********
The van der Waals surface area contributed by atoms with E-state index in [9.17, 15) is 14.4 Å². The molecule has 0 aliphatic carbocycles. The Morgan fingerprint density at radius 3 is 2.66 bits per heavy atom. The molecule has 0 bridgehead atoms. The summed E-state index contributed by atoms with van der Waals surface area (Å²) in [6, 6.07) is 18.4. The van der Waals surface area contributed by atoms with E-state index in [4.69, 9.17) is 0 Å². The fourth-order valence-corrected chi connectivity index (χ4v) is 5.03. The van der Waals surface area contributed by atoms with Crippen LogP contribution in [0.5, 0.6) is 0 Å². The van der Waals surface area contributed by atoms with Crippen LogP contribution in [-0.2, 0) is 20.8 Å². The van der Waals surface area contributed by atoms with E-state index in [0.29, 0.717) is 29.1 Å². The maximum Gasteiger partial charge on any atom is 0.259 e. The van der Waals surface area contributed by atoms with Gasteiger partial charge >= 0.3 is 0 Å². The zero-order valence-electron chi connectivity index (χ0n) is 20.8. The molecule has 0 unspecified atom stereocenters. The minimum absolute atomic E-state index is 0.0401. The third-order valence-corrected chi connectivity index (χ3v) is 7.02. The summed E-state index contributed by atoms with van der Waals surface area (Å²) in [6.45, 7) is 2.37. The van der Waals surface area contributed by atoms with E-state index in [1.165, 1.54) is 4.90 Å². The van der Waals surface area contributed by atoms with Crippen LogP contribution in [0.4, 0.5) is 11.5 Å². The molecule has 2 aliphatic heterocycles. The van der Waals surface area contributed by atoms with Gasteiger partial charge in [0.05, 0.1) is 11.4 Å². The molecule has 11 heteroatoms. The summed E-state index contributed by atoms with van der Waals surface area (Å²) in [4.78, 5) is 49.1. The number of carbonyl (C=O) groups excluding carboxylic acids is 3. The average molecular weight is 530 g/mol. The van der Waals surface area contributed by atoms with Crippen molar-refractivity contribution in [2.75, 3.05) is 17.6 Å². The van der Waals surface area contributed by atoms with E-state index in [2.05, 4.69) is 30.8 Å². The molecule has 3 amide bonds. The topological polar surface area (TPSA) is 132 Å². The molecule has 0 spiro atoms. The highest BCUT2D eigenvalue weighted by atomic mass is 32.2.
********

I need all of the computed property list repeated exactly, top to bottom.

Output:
The van der Waals surface area contributed by atoms with E-state index in [9.17, 15) is 14.4 Å². The molecule has 0 aliphatic carbocycles. The Morgan fingerprint density at radius 3 is 2.66 bits per heavy atom. The molecule has 0 bridgehead atoms. The summed E-state index contributed by atoms with van der Waals surface area (Å²) in [6, 6.07) is 18.4. The van der Waals surface area contributed by atoms with E-state index in [4.69, 9.17) is 0 Å². The fourth-order valence-corrected chi connectivity index (χ4v) is 5.03. The van der Waals surface area contributed by atoms with Crippen LogP contribution in [0.5, 0.6) is 0 Å². The van der Waals surface area contributed by atoms with Crippen LogP contribution in [-0.2, 0) is 20.8 Å². The van der Waals surface area contributed by atoms with E-state index in [0.29, 0.717) is 29.1 Å². The maximum Gasteiger partial charge on any atom is 0.259 e. The van der Waals surface area contributed by atoms with Gasteiger partial charge >= 0.3 is 0 Å². The zero-order valence-electron chi connectivity index (χ0n) is 20.8. The molecule has 0 unspecified atom stereocenters. The minimum absolute atomic E-state index is 0.0401. The third-order valence-corrected chi connectivity index (χ3v) is 7.02. The summed E-state index contributed by atoms with van der Waals surface area (Å²) in [6.45, 7) is 2.37. The van der Waals surface area contributed by atoms with E-state index in [1.165, 1.54) is 4.90 Å². The van der Waals surface area contributed by atoms with Crippen LogP contribution in [0.4, 0.5) is 11.5 Å². The molecule has 2 aliphatic heterocycles. The van der Waals surface area contributed by atoms with Gasteiger partial charge in [0.05, 0.1) is 11.4 Å². The molecule has 11 heteroatoms. The summed E-state index contributed by atoms with van der Waals surface area (Å²) in [4.78, 5) is 49.1. The number of carbonyl (C=O) groups excluding carboxylic acids is 3. The average molecular weight is 530 g/mol. The van der Waals surface area contributed by atoms with Crippen molar-refractivity contribution in [2.75, 3.05) is 17.6 Å². The van der Waals surface area contributed by atoms with E-state index in [2.05, 4.69) is 30.8 Å². The molecule has 3 amide bonds. The topological polar surface area (TPSA) is 132 Å². The molecule has 0 spiro atoms. The highest BCUT2D eigenvalue weighted by atomic mass is 32.2.